The type of asthma that characterizes the TH2H patients includes increased bronchial hyperresponsiveness, increased serum IgE concentrations, increased blood and airway eosinophilia, subepithelial fibrosis, and airway mucin gene expression.7 Patients receiving corticosteroid treatment show improvement in FEV1, while those with TH2L generally do not respond.4

Neutrophilic Asthma

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Neutrophilic asthma predominates in patients with severe refractory disease.8,9 Patients with severe asthma and mixed neutrophilia/eosinophilia have worse lung function and increased frequency of daily wheezing, as compared to patients with non-severe asthma. This disease mechanism does not seem to be driven by TH2 cells, and is therefore not responsive to steroids.

RELATED CHART: Asthma Treatments — Inhalations

Making treatment decisions based on neutrophil counts in induced sputum is inaccurate because, unlike eosinophils, neutrophils are normal constituents of sputum and no cutoff point has been established. However, it is known that this profile frequently responds well to macrolide antibiotics. Further research is needed to identify more targeted treatments.4

Chronic Airflow Obstruction

Chronic airflow obstruction, associated with air trapping, is characteristic of severe asthma10 and has been linked to airway remodeling and inflammation. Increased airway wall thickness is associated with pathologic changes and constitutes an increase in airway smooth muscle mass and fibrosis. These patients showed a good bronchodilator response to an antibody to the TH2 cytokine interleukin 13.11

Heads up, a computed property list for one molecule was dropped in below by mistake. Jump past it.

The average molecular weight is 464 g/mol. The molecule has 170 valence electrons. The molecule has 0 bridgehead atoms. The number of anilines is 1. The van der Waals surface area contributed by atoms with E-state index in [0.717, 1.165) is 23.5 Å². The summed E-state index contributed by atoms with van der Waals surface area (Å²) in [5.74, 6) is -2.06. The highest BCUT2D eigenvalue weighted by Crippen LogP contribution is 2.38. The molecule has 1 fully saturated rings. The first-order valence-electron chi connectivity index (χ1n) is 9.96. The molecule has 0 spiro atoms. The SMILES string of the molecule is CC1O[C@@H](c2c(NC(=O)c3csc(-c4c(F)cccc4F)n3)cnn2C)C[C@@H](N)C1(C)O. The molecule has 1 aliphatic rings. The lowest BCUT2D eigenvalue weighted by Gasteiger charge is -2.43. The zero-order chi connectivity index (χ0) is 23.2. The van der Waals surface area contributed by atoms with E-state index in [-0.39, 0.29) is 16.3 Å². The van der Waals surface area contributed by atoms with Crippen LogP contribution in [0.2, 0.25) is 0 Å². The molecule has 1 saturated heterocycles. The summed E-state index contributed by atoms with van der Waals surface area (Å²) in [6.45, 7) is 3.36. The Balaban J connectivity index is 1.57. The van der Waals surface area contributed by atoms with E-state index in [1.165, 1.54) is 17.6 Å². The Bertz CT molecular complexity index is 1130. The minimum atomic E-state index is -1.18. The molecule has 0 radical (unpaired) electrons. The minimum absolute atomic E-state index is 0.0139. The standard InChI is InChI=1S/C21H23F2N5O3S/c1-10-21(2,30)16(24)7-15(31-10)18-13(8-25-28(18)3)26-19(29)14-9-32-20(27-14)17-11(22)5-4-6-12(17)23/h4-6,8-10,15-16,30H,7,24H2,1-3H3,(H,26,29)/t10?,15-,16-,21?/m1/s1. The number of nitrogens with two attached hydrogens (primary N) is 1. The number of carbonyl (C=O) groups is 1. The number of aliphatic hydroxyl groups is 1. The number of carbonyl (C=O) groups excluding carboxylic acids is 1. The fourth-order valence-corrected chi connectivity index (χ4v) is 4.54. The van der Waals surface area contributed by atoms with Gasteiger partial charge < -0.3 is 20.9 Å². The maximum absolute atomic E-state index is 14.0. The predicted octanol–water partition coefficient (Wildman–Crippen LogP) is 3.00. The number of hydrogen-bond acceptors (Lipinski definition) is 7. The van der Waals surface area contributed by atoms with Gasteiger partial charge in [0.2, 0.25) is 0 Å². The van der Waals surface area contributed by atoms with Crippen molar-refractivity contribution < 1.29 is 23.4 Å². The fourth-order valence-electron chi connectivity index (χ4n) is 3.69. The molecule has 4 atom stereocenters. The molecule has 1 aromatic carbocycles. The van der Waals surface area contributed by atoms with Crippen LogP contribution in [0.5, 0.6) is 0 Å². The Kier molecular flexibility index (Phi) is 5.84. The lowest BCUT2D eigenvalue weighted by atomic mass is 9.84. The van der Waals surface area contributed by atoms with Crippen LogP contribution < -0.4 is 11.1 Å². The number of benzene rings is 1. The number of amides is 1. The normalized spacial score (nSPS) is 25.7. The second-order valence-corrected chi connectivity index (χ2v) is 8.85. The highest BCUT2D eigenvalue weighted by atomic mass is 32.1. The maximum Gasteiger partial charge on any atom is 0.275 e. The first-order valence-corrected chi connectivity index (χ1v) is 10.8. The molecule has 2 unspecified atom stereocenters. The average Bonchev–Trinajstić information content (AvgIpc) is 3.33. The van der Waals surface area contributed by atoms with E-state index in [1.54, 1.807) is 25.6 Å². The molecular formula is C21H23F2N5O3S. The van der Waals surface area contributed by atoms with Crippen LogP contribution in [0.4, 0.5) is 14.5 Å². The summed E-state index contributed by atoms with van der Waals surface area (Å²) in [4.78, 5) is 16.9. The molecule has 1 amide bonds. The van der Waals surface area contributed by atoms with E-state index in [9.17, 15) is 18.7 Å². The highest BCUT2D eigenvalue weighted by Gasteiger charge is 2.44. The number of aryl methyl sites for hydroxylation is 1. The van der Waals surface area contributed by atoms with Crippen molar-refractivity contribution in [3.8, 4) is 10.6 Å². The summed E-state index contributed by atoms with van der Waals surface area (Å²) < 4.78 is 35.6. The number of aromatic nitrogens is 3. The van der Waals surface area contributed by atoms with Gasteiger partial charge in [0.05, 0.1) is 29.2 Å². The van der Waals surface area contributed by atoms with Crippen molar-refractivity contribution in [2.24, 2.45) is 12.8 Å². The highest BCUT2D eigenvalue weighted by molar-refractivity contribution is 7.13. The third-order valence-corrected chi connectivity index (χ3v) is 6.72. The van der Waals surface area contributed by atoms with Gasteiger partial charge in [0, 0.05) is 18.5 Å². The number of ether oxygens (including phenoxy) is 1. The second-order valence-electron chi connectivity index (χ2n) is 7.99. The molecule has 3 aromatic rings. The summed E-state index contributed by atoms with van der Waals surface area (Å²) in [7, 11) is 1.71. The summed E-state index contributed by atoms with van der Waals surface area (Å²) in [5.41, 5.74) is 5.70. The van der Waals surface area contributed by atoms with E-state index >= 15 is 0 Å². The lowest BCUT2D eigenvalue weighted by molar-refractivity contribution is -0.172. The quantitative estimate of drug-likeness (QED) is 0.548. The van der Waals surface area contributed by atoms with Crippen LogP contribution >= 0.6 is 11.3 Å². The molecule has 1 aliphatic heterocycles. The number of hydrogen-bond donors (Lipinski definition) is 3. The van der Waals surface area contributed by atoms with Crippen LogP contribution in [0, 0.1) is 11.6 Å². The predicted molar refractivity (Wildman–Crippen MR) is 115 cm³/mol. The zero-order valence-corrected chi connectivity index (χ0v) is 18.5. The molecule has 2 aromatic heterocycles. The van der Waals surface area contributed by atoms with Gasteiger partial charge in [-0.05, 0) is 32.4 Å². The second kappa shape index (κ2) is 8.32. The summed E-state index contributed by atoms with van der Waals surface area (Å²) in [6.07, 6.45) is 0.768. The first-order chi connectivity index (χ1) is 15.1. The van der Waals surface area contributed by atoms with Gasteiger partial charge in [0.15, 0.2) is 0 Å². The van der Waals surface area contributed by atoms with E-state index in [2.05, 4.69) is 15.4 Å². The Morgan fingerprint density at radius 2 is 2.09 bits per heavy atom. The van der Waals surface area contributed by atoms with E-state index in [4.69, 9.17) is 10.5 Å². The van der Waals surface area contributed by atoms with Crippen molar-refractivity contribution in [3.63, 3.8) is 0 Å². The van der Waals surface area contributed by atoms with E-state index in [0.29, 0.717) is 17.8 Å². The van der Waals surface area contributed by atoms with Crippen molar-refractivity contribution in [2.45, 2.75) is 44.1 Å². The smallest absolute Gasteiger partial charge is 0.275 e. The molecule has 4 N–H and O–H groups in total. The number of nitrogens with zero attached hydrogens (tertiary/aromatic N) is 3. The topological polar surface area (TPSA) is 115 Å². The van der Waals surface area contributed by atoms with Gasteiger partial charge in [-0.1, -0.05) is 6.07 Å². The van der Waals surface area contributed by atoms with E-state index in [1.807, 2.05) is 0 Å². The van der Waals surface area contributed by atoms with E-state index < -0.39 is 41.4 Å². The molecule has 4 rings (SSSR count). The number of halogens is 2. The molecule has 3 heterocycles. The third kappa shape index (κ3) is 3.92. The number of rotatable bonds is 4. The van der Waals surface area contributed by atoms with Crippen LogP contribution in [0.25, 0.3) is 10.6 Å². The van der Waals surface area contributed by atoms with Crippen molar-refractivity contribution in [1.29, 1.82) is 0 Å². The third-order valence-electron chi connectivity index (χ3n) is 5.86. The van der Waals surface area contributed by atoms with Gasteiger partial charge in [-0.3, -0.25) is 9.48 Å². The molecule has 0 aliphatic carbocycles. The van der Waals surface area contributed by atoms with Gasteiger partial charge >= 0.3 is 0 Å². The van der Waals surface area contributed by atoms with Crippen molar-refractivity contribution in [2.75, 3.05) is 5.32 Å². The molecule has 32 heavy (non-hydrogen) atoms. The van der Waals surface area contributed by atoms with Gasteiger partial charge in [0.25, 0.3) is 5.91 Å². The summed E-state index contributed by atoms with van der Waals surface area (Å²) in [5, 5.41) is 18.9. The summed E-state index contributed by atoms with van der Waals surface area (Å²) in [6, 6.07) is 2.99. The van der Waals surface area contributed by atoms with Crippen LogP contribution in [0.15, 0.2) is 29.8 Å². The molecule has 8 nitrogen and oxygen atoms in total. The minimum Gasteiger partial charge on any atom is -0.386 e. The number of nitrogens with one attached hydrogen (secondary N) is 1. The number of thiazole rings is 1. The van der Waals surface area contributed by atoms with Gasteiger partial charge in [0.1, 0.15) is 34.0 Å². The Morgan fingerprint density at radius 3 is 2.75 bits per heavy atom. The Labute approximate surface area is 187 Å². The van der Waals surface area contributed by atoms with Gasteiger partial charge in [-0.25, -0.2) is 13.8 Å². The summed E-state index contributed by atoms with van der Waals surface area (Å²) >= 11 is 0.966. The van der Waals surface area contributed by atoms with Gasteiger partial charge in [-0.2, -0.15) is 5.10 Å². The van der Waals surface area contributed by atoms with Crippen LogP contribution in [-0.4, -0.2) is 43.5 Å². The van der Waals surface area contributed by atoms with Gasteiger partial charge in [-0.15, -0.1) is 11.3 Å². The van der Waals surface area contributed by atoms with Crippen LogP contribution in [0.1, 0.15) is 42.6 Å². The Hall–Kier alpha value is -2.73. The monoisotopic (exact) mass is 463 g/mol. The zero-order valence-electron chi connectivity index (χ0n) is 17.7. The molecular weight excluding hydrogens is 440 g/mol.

Asthma Exacerbations

Severe asthma exacerbations are typically treated with systemic corticosteroids. Patients with frequent exacerbations are also more likely to have comorbid conditions, such as severe sinus disease, gastroesophageal reflux, recurrent respiratory infections, and obstructive sleep apnea.

In cases of exacerbations characterized by sputum eosinophilia, the anti-interleukin-5 agent (mepolizumab) can reduce exacerbations by as much as 50%.12

Endophenotypes and potential treatments are summarized in the Table 1 below.

TABLE 1. Endophenotypes and Potential Treatments

Features of   Severe Asthma



Specifically-targeted  Treatments

Allergic Asthma

High nitric oxide concentration in exhaled breath

High serum IgE, atopy, high blood eosinophils

Anti-IgE (omalizumab)

Eosinophilic Asthma

Recurrent exacerbations, corticosteroid-dependent

Sputum eosinophils

Anti-interleukin-4 receptor-alpha (dupilumab)

Neutrophilic asthma

Poorer lung function, higher frequency of daily wheezing, less responsiveness to corticosteroids

Sputum neutrophils

Macrolide antibiotics (azithromycin)

Recurrent airflow obstruction

Airway remodeling, low FEV1, fibrosis

High serum periostin (a marker of TH2 activation)

Anti-interleukin 13 (lebrikizumab)

Recurrent exacerbations

Necessity of systemic corticosteroids; frequent   comorbid conditions, such as severe sinus disease, gastroesophageal reflux,   recurrent respiratory infections, and obstructive sleep apnea

Sputum eosinophils

Anti-interleukin 5 (mepulizumab)